Everything seemed great until the moment that we actually met the farmer. The paperwork showing breeding and health history she was supposed to have? She lost it and couldn’t produce backup copies. The available pregnant ewes that we were sent pictures of? Those were suddenly no longer for sale. Other comparable ewes that ARE for sale? No problem, but they’re mixed in with the rams and would have to be separated into a different pen. Two hours later she finally had the ewes separated into a single pen…only to have them immediately break out of the gate which was held closed by a single strand of twine. What a fiasco…missing paperwork, incorrectly marked ear tags, pens filled with poop a foot deep, prices suddenly jumping by $100, a farm seemingly held together by scotch tape and string, and a farmer who didn’t know her animals.
Enough was enough and the only thing that made my wasted time seem worthwhile was telling her why we wouldn’t be buying from her.
One Serious Dog
The Great Pyrenees dogs are one year old and look huge. Yet they’re still growing and won’t truly be finished until almost two years of age. Locally you hear all kinds of heroic stories of farmer’s Great Pyrs protecting their livestock, guarding lost lambs and keeping them dry, and most often how they’ll kill coyotes whenever they get the chance.
The hardest thing about raising them to do these things is to unlearn everything you’ve known about raising dogs up to this point. Great Pyrenees mountain dogs require different techniques than your average house dog and the best place to get this knowledge is from the farmers who raise them. Their advice is simple and consistent no matter who you ask. First and foremost, take daily walks with your young Pyrs around the entire perimeter of your property. No, not with a leash! These are working dogs and will follow behind you, even as puppies. But it’s crucial they know where the property boundaries are and you will show them every day, rain, snow, sun, hot or cold. The more acreage the better, they’ll easily patrol 200 acres or more. Next, don’t play with them. No ball chasing, fetch with a stick or any other nonsense. Their job is to bond with your livestock, not you. When you enter the pasture give them a quick rub and a “good boy”…just enough love to let them know you’re boss and continue on with your work. Finally, as puppies they will screw up and chase a goat, tease the horse, and try to catch a chicken to play with it. Never hit them, but don’t be afraid to be firm and let them know they’ve done wrong. They’re smart and are always reading your emotions so you generally won’t have to tell them twice.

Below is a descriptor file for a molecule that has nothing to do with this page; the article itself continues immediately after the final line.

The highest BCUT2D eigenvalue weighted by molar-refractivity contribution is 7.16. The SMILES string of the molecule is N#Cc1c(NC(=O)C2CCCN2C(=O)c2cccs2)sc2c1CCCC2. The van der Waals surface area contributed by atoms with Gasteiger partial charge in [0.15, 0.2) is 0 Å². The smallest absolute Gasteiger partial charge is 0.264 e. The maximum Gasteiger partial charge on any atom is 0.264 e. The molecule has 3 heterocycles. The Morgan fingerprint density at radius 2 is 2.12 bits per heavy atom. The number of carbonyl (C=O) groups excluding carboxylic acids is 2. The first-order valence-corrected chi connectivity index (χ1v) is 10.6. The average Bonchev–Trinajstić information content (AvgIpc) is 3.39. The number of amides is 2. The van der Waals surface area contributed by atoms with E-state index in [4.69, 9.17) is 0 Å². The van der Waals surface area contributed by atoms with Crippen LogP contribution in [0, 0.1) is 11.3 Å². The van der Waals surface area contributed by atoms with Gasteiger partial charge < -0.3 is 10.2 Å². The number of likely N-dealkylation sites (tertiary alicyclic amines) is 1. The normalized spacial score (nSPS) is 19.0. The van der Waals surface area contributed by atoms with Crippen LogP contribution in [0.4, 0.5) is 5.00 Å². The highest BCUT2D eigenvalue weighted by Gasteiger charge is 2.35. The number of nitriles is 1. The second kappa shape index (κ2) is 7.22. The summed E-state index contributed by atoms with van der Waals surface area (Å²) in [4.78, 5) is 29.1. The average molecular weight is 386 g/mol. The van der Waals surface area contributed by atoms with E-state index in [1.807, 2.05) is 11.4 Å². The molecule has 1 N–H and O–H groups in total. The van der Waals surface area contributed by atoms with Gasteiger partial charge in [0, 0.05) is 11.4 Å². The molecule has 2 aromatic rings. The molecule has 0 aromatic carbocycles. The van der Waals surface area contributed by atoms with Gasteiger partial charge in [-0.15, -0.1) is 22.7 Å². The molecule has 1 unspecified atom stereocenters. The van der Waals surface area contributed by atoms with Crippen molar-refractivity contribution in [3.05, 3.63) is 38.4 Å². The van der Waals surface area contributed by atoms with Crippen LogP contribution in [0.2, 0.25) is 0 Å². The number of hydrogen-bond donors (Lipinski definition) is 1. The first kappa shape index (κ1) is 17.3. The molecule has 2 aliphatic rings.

Yet as the saying goes, “Life is really simple but we insist on making it complicated”. I’d start to overthink training them and would resort to looking up more advice online, adding another eight steps to the simple three that neighboring farmers already gave me.
Then one day at about the seven month mark, like a switch, instinct kicked in and and the dogs suddenly took their job seriously. When you enter the pasture they come to the gate to quickly greet you, then head right back to their flock. They constantly scan the woods and valley below for anything that looks out of the ordinary and if something is seen, they’ll be there in seconds to drive it away or kill it. The slightest cry from a goat will instantly wake them from a dead sleep and they’ll be on their feet snarling and snapping to make sure nothing is hurting their friends. Raising them is simple after all. Just give them the right conditions for which they’ve been bred, let them be themselves, and they will shine for you.
Without a doubt, improving fences has been the most time-consuming endeavor on this farm. And the work continues, hopefully to be done by the end of May.